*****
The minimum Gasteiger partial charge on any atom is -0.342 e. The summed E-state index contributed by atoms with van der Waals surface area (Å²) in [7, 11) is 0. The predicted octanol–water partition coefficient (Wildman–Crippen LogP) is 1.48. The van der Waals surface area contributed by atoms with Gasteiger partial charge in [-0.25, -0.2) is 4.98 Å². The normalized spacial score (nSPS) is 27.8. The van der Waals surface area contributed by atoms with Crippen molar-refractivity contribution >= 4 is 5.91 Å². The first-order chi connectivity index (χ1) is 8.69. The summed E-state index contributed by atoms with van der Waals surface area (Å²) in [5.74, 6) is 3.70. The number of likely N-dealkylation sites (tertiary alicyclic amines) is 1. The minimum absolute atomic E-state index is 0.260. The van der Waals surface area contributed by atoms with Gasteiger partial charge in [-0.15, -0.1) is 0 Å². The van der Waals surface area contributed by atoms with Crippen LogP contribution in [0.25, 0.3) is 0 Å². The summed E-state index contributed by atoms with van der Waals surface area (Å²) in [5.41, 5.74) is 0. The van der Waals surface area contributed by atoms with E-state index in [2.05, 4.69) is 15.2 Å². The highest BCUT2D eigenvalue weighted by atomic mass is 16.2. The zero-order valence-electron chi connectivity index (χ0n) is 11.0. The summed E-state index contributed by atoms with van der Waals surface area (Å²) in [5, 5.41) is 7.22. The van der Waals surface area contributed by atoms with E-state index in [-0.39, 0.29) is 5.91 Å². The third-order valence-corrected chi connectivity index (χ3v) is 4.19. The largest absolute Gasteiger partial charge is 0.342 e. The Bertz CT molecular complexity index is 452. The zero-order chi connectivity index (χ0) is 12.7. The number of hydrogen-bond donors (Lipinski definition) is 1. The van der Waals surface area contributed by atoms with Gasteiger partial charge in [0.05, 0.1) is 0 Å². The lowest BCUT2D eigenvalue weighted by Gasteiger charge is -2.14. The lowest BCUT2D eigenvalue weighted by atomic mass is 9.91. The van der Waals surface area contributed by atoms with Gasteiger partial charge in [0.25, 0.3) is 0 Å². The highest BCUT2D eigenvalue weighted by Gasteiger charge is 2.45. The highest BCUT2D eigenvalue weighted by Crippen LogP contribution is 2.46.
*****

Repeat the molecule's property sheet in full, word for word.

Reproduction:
The minimum Gasteiger partial charge on any atom is -0.342 e. The summed E-state index contributed by atoms with van der Waals surface area (Å²) in [7, 11) is 0. The predicted octanol–water partition coefficient (Wildman–Crippen LogP) is 1.48. The van der Waals surface area contributed by atoms with Gasteiger partial charge in [-0.25, -0.2) is 4.98 Å². The normalized spacial score (nSPS) is 27.8. The van der Waals surface area contributed by atoms with Crippen molar-refractivity contribution >= 4 is 5.91 Å². The first-order chi connectivity index (χ1) is 8.69. The summed E-state index contributed by atoms with van der Waals surface area (Å²) in [5.74, 6) is 3.70. The number of likely N-dealkylation sites (tertiary alicyclic amines) is 1. The minimum absolute atomic E-state index is 0.260. The van der Waals surface area contributed by atoms with Gasteiger partial charge in [-0.15, -0.1) is 0 Å². The van der Waals surface area contributed by atoms with Crippen LogP contribution in [0.25, 0.3) is 0 Å². The summed E-state index contributed by atoms with van der Waals surface area (Å²) in [5.41, 5.74) is 0. The van der Waals surface area contributed by atoms with E-state index in [2.05, 4.69) is 15.2 Å². The highest BCUT2D eigenvalue weighted by atomic mass is 16.2. The zero-order valence-electron chi connectivity index (χ0n) is 11.0. The summed E-state index contributed by atoms with van der Waals surface area (Å²) in [5, 5.41) is 7.22. The van der Waals surface area contributed by atoms with E-state index in [-0.39, 0.29) is 5.91 Å². The third-order valence-corrected chi connectivity index (χ3v) is 4.19. The largest absolute Gasteiger partial charge is 0.342 e. The Bertz CT molecular complexity index is 452. The zero-order chi connectivity index (χ0) is 12.7. The number of hydrogen-bond donors (Lipinski definition) is 1. The van der Waals surface area contributed by atoms with Gasteiger partial charge in [0.05, 0.1) is 0 Å². The lowest BCUT2D eigenvalue weighted by Gasteiger charge is -2.14. The lowest BCUT2D eigenvalue weighted by atomic mass is 9.91. The van der Waals surface area contributed by atoms with Gasteiger partial charge in [0.25, 0.3) is 0 Å². The highest BCUT2D eigenvalue weighted by Gasteiger charge is 2.45. The highest BCUT2D eigenvalue weighted by Crippen LogP contribution is 2.46.